Shops Disappearing from French No-Go Areas over Security Issues

A man walks in a street of the social housing complex of the Chêne-Pointu, in Clichy-sous-Bois, in the suburbs of the French capital Paris on February 4, 2020. - Most of the residents of the 'Chêne-Pointu' housing estate did not see the film that was shot in front of their …
PHILIPPE LOPEZ/AFP via Getty Images

A survey released by the French Court of Auditors has warned of the increasing disappearance of local shops from vulnerable, impoverished no-go areas across the country due to security issues.

The survey described a “phenomena of withdrawal” of businesses from some of the estimated 1,500 disadvantaged neighbourhoods where the poverty rate is three times higher than the average for metropolitan France.

The Court of Auditors noted that no-go areas are not attractive for business investment due to the “low purchasing power” of residents and “acute security issues”.

A senior official of the Ministry of the Economy told newspaper Le Parisien that few companies set up shop in no-go areas, except for very small businesses that often are not hiring.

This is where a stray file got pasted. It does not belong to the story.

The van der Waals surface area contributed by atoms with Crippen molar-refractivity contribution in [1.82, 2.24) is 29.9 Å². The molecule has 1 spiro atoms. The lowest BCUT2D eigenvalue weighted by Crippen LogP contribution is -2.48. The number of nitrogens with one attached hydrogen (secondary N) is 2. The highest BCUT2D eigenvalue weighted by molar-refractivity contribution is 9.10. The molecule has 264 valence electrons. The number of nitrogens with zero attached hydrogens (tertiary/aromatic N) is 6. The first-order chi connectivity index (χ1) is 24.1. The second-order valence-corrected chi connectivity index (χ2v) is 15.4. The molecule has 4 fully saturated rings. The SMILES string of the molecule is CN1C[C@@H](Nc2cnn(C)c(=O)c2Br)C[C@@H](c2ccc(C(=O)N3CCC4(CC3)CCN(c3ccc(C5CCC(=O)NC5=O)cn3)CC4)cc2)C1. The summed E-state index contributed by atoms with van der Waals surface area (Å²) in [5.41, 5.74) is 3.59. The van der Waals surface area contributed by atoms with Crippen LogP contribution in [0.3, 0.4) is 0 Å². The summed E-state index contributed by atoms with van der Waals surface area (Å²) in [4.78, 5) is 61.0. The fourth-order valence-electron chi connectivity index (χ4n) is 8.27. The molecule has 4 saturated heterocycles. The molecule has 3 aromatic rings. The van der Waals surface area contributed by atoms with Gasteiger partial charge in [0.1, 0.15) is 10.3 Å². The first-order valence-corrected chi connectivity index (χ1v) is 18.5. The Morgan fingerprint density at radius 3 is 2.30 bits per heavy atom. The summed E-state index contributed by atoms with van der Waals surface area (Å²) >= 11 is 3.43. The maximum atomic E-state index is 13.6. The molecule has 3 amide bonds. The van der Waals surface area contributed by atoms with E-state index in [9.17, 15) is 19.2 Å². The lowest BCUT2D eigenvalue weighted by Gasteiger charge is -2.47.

“After their closure, businesses are frequently replaced — sometimes deliberately, sometimes for lack of an alternative — by local associations,” the Court of Auditors report states.

The report adds that the lack of local businesses has a spiral effect that leads to a shortage of local jobs. The auditors warned of growing communitarianism, “fueled by a feeling of exclusion and relegation”.

Communitarianism is a term often used in France for migrant parallel societies and was applied to describe around 150 neighbourhoods said to have been taken over by Islamists in a leaked French intelligence report earlier this year.

Insecurity in no-go zones in the past in France has led to other businesses limiting their operating in those areas.

In 2017, the courier service Chronopost announced it would be refusing deliveries in the no-go Paris suburbs of Seine-Saint-Denis due to safety concerns for its couriers after 51 employees had been attacked while going about their rounds the previous year.

A year later, the Régie Autonome des Transports Parisiens (RATP), the company that runs Paris’s public transportation system, said its drivers would not be stopping at certain no-go area stops in the north of the city due to security fears for employees and passengers.

Follow Chris Tomlinson on Twitter at @TomlinsonCJ or email at ctomlinson(at)breitbart.com

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